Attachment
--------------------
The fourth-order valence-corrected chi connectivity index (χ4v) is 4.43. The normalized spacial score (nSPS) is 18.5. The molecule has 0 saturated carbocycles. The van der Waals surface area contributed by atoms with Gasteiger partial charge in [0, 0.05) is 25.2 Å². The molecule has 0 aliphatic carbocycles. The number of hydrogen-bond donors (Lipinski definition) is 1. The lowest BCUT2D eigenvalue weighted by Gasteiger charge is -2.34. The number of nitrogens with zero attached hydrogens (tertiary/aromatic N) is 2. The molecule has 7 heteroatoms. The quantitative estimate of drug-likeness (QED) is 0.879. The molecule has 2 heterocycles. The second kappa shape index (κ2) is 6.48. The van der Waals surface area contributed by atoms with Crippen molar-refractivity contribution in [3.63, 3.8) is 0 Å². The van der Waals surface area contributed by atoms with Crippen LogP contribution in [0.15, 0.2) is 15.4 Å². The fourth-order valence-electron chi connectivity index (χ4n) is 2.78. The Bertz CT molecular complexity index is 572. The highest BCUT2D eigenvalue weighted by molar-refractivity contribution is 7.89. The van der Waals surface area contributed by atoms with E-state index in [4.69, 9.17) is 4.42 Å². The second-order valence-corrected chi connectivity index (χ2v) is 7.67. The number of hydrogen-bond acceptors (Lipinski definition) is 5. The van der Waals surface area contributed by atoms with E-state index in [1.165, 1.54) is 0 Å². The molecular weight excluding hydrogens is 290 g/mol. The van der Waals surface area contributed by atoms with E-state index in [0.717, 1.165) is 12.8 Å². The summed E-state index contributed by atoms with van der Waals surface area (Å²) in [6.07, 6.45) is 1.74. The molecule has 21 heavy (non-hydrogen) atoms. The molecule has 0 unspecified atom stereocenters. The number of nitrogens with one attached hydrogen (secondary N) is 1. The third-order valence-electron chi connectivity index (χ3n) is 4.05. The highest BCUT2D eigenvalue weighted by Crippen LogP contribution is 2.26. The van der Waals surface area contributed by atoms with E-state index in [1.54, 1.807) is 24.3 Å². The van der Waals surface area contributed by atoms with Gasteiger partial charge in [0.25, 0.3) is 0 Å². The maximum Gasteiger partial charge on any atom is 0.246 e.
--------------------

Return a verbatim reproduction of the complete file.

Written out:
The fourth-order valence-corrected chi connectivity index (χ4v) is 4.43. The normalized spacial score (nSPS) is 18.5. The molecule has 0 saturated carbocycles. The van der Waals surface area contributed by atoms with Gasteiger partial charge in [0, 0.05) is 25.2 Å². The molecule has 0 aliphatic carbocycles. The number of hydrogen-bond donors (Lipinski definition) is 1. The lowest BCUT2D eigenvalue weighted by Gasteiger charge is -2.34. The number of nitrogens with zero attached hydrogens (tertiary/aromatic N) is 2. The molecule has 7 heteroatoms. The quantitative estimate of drug-likeness (QED) is 0.879. The molecule has 2 heterocycles. The second kappa shape index (κ2) is 6.48. The van der Waals surface area contributed by atoms with Crippen molar-refractivity contribution in [3.63, 3.8) is 0 Å². The van der Waals surface area contributed by atoms with Crippen LogP contribution in [0.15, 0.2) is 15.4 Å². The fourth-order valence-electron chi connectivity index (χ4n) is 2.78. The Bertz CT molecular complexity index is 572. The highest BCUT2D eigenvalue weighted by molar-refractivity contribution is 7.89. The van der Waals surface area contributed by atoms with E-state index in [4.69, 9.17) is 4.42 Å². The second-order valence-corrected chi connectivity index (χ2v) is 7.67. The number of hydrogen-bond acceptors (Lipinski definition) is 5. The van der Waals surface area contributed by atoms with E-state index in [1.165, 1.54) is 0 Å². The molecular weight excluding hydrogens is 290 g/mol. The van der Waals surface area contributed by atoms with E-state index in [0.717, 1.165) is 12.8 Å². The summed E-state index contributed by atoms with van der Waals surface area (Å²) in [6.07, 6.45) is 1.74. The molecule has 21 heavy (non-hydrogen) atoms. The molecule has 0 unspecified atom stereocenters. The number of nitrogens with one attached hydrogen (secondary N) is 1. The third-order valence-electron chi connectivity index (χ3n) is 4.05. The highest BCUT2D eigenvalue weighted by Crippen LogP contribution is 2.26. The van der Waals surface area contributed by atoms with E-state index in [1.54, 1.807) is 24.3 Å². The van der Waals surface area contributed by atoms with Gasteiger partial charge in [0.25, 0.3) is 0 Å². The maximum Gasteiger partial charge on any atom is 0.246 e.